The White House has decided that they alone can’t solve the unemployment problem after all.
From the Politico
Under pressure from a double-digit unemployment rate, President Barack Obama announced Thursday that he will hold a jobs summit at the White House in December.
Obama said a variety of business, labor and non-profit leaders will discuss job creation at the forum. He didn’t announce the date of the summit.
“Over the past 10 months, we’ve taken a number of bold steps to break the back of this recession,” Obama says, repeating the claim that the stimulus created more than 1 million jobs. “As a result, the economy’s now growing again for the first time in more than a year.”
“The economic growth we’ve seen has not yet led to the job growth that we desperately need,” he continues. “We all know there are limits to what government can and should do…But we have an obligation to consider every additional, responsible step we can.”
Obama announced the summit just before taking off for his maiden trip to Asia. He said he would use that trip to talk to foreign leaders about ways to increase trade, which, in turn, could help create American jobs.
The unemployment rate hit 10.2 percent last month, putting added pressure on Obama to find way to jumpstart job growth. He’s also under fire from Republicans who say the $787 billion stimulus package hasn’t created enough jobs to stem the rising tide of unemployment.
“We are open to any demonstrably good idea to supplement the steps we’ve already taken to put America back to work,” Obama said.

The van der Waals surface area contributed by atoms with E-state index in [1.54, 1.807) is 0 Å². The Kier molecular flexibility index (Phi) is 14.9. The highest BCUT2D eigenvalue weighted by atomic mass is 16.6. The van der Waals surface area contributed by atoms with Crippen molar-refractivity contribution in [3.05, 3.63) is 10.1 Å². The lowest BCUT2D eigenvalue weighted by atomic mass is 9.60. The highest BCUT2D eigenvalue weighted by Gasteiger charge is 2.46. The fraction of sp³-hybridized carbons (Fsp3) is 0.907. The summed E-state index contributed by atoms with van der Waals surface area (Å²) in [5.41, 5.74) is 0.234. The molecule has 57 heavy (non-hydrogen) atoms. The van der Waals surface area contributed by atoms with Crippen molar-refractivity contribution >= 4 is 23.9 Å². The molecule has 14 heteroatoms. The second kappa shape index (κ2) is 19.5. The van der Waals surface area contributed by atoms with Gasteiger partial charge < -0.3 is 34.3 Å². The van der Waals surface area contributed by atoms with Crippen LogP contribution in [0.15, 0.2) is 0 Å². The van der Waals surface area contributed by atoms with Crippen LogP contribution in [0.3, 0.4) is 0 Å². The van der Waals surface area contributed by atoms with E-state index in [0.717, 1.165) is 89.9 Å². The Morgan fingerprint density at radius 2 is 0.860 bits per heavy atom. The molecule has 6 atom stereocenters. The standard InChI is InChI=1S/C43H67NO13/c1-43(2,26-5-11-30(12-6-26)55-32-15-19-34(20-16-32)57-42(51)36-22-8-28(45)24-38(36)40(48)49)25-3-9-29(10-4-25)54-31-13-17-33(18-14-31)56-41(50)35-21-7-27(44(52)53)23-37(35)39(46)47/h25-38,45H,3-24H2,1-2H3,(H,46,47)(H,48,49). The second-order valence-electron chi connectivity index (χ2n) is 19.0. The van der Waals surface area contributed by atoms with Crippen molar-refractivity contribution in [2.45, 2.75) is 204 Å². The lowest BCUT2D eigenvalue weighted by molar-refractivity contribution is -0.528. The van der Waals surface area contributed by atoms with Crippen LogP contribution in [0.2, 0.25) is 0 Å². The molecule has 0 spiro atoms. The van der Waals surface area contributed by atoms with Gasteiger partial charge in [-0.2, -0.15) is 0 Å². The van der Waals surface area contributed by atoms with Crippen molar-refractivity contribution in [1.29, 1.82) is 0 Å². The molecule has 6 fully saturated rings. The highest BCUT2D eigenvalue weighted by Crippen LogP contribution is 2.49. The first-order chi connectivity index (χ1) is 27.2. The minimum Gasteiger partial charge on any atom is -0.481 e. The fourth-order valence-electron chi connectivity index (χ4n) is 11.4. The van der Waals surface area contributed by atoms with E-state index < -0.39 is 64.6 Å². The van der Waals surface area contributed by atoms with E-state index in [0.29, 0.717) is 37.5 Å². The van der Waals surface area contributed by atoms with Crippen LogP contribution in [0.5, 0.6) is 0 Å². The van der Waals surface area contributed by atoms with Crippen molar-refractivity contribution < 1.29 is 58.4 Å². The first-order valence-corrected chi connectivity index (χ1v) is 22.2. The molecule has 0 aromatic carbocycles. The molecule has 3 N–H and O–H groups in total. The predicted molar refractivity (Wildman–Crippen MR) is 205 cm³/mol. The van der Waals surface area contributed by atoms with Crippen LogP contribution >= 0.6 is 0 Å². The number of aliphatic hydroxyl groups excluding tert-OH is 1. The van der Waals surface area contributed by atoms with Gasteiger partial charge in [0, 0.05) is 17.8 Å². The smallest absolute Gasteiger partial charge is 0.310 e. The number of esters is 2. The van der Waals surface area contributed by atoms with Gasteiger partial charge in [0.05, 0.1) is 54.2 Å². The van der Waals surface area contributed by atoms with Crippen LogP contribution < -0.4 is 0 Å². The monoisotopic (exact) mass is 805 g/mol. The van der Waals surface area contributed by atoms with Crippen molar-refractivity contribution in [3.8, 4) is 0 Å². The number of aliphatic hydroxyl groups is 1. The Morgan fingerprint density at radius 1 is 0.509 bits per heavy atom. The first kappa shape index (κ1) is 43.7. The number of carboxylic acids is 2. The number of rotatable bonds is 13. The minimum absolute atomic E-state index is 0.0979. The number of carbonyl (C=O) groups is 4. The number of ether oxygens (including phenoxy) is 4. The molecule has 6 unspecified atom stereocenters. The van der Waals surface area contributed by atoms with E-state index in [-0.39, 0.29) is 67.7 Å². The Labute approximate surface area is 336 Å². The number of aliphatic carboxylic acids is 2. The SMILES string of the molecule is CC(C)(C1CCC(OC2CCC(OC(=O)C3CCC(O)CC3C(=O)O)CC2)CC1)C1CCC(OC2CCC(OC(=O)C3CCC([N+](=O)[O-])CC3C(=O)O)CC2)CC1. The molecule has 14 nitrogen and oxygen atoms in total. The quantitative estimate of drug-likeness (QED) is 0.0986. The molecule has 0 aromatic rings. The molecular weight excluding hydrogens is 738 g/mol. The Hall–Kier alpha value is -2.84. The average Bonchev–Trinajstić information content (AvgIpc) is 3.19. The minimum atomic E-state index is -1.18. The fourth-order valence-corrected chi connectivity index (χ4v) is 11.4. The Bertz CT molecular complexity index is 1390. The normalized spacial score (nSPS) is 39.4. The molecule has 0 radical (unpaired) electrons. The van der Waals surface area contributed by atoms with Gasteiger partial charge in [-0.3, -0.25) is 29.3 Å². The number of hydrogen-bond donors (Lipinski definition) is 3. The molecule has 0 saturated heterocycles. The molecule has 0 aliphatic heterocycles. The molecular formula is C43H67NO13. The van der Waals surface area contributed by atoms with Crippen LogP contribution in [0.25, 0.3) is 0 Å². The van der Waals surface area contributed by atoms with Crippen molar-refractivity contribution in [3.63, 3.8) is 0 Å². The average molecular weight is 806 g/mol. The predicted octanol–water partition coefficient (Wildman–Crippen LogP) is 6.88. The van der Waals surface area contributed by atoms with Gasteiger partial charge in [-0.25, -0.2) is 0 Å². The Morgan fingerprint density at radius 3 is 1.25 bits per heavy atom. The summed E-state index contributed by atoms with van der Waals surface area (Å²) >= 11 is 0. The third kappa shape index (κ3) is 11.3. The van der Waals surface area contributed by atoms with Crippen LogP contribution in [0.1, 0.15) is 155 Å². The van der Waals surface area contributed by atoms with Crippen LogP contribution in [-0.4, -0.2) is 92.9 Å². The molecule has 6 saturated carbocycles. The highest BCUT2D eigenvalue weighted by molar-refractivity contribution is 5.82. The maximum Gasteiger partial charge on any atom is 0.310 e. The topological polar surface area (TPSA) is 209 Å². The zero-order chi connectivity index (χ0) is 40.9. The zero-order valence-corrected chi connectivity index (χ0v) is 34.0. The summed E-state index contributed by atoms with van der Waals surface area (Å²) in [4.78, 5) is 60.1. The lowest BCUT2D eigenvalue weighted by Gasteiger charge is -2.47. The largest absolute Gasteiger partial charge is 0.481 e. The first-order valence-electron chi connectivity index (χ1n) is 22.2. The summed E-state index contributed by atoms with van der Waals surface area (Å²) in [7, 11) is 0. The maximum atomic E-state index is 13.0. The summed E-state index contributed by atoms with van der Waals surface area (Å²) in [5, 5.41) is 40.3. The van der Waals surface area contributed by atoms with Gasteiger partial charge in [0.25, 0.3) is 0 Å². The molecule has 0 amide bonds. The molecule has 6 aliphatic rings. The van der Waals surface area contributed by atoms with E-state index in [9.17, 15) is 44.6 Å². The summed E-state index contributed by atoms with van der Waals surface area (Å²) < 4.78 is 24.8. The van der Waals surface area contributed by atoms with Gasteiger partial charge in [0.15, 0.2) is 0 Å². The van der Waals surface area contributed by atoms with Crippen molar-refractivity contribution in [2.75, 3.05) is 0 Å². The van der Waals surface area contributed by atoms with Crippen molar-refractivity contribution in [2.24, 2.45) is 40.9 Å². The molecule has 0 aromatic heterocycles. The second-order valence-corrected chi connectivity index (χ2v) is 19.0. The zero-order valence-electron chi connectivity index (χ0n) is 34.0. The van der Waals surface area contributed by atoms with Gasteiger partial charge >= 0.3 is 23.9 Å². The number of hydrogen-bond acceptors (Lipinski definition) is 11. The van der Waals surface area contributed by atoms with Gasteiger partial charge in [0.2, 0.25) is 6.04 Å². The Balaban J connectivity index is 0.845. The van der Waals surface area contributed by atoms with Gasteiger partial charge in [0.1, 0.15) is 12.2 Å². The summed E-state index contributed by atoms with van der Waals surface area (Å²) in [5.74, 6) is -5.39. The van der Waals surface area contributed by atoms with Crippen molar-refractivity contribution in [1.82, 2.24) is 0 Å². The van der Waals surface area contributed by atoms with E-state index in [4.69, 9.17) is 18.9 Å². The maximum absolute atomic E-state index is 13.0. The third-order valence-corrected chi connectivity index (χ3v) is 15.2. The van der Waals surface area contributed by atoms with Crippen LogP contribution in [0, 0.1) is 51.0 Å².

The problem for Obama is two-fold. There is very little he or any president can do to force immediate improvements in the economy, even though he’ll get blame if it doesn’t pick up. And now that the stimulus package has been approved, he has very few other tools left in his arsenal to give the economy a jolt.
The White House also has downplayed talk of a second stimulus package but announced last week that the administration is looking at targeted ways to create jobs, through more infrastructure projects and other ideas – but refused to specify them.
Democratic officials tell POLITICO that they have begun to worry that if the country does not enjoy robust job creation by next summer, the party could face devastating losses in November’s midterm congressional elections.
The recession has permanently altered not only our spending habits but also the hiring patterns of employers. The emphasis will be more on increased worker productivity and use of technology to trim costs rather than just hire at will when business is good. There will probably be more temporary or part-time workers in the workforce going forward to give businesses more flexiblity in adjusting to changing business climates. What worked in the past is no longer applicable today.
As long as the Democrats remain wedded to the idea that only taxpayer money and programs will solve the unemployment problem and ignore possible solutions like tax cuts for businesses we will have very slow job recovery and a soft economy.